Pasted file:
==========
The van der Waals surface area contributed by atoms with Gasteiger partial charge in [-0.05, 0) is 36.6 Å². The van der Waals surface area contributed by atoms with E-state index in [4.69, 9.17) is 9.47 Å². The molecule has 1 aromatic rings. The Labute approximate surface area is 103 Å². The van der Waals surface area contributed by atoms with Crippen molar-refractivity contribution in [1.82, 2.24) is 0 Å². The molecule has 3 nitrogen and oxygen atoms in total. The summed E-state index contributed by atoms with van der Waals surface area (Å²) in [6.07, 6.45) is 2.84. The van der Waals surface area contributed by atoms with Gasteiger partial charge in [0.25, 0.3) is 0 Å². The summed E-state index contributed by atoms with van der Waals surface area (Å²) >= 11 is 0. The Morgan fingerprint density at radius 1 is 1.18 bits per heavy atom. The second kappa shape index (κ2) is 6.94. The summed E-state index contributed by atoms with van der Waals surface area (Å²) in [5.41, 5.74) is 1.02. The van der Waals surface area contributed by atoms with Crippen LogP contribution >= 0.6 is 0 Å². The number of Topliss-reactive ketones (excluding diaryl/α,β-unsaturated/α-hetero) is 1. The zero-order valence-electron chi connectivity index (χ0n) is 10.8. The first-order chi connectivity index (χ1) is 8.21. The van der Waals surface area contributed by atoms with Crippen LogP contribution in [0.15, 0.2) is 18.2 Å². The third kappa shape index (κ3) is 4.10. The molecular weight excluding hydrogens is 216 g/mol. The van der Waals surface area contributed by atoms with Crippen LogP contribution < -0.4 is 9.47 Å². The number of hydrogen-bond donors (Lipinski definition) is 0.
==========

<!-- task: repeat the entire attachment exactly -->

The van der Waals surface area contributed by atoms with Gasteiger partial charge in [-0.05, 0) is 36.6 Å². The van der Waals surface area contributed by atoms with E-state index in [4.69, 9.17) is 9.47 Å². The molecule has 1 aromatic rings. The Labute approximate surface area is 103 Å². The van der Waals surface area contributed by atoms with Crippen molar-refractivity contribution in [1.82, 2.24) is 0 Å². The molecule has 3 nitrogen and oxygen atoms in total. The summed E-state index contributed by atoms with van der Waals surface area (Å²) in [6.07, 6.45) is 2.84. The van der Waals surface area contributed by atoms with Gasteiger partial charge in [0.25, 0.3) is 0 Å². The summed E-state index contributed by atoms with van der Waals surface area (Å²) >= 11 is 0. The Morgan fingerprint density at radius 1 is 1.18 bits per heavy atom. The second kappa shape index (κ2) is 6.94. The summed E-state index contributed by atoms with van der Waals surface area (Å²) in [5.41, 5.74) is 1.02. The van der Waals surface area contributed by atoms with Crippen LogP contribution >= 0.6 is 0 Å². The number of Topliss-reactive ketones (excluding diaryl/α,β-unsaturated/α-hetero) is 1. The zero-order valence-electron chi connectivity index (χ0n) is 10.8. The first-order chi connectivity index (χ1) is 8.21. The van der Waals surface area contributed by atoms with Crippen LogP contribution in [0.15, 0.2) is 18.2 Å². The third kappa shape index (κ3) is 4.10. The molecular weight excluding hydrogens is 216 g/mol. The van der Waals surface area contributed by atoms with Crippen LogP contribution < -0.4 is 9.47 Å². The number of hydrogen-bond donors (Lipinski definition) is 0.